Dentists have been criticized for preventing trained support staff from delivering basic care, effectively hampering attempts to ease the NHS dental appointment nightmare.
The UK has 15,000 qualified dental hygienists and therapists, but experts say they are often prevented from carrying out their duties by “protectionist” dentists.
It comes as the government plans to allow foreign dentists to work in the UK without an examination of their qualifications to ease patient gridlock.
Miranda Steeples, president of the British Society of Dental Hygiene and Therapy, argued that progress could be made quickly on the backlog if these workers were better used.
“Our members could take on routine dental appointments, leaving dentists to handle complex issues such as extractions and fitting dentures, crowns and bridges,” he said.
Miranda Steeples, president of the British Society of Dental Hygiene and Therapy
Prime Minister Rishi Sunak speaks to staff and patients during a visit to the Gentle Dental practice in Newquay, Cornwall, earlier this month.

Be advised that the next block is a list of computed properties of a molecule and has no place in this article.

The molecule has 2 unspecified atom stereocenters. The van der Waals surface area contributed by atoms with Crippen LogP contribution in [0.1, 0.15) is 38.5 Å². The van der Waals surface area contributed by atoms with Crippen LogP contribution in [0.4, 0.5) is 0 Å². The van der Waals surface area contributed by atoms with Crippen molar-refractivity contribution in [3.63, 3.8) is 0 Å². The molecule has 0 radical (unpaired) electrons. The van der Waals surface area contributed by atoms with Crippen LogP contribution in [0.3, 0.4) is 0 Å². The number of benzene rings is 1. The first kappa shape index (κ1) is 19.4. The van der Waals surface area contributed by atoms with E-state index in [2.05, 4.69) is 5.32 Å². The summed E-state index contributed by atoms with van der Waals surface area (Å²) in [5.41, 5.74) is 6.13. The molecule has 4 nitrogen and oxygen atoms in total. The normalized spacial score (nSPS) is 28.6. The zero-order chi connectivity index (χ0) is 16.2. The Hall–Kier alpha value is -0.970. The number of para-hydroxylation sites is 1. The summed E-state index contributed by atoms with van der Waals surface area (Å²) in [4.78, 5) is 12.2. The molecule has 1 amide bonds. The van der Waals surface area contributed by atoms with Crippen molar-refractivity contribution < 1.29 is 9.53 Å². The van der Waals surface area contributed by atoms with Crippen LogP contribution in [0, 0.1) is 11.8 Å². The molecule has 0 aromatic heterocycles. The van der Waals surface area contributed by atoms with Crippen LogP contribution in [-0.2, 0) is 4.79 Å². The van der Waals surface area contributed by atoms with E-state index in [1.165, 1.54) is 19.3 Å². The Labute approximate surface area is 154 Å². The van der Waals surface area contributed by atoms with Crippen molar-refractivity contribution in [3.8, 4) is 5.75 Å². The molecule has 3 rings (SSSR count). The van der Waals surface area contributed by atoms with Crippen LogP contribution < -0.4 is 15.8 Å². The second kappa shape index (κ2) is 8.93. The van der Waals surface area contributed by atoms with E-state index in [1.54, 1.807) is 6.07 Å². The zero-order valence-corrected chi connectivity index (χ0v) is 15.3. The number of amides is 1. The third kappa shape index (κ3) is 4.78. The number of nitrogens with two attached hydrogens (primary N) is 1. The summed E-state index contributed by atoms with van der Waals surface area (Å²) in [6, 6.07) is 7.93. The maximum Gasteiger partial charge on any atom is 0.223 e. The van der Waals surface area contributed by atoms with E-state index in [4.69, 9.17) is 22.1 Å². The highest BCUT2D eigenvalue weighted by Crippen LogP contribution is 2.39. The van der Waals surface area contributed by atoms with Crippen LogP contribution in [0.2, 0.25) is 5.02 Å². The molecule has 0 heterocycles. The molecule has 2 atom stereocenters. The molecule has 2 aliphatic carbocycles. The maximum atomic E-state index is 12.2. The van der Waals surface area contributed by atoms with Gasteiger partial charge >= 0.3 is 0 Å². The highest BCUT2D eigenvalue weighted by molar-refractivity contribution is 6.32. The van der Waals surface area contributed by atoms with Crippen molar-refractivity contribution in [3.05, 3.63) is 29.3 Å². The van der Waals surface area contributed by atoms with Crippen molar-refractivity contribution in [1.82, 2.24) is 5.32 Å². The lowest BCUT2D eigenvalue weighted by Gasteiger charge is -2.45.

‘But some dentists think we are second rate and don’t trust us. This is absolute nonsense, it is simply protectionism, which helps no one.’
Prime Minister Rishi Sunak earlier this month unveiled the “recovery plan” for NHS dentistry, which includes mobile check-up centers and wider coverage of fluoride in the water supply to protect against cavities.
But Ms Steeples wants the project to make better use of its staff.
She revealed that she had previously left office jobs after being reprimanded for doing fillings, a duty for which she is highly trained.
Dental hygienists and therapists are also not covered by the NHS’s gold-plated pension scheme, which offers a guaranteed annual payout from retirement until death.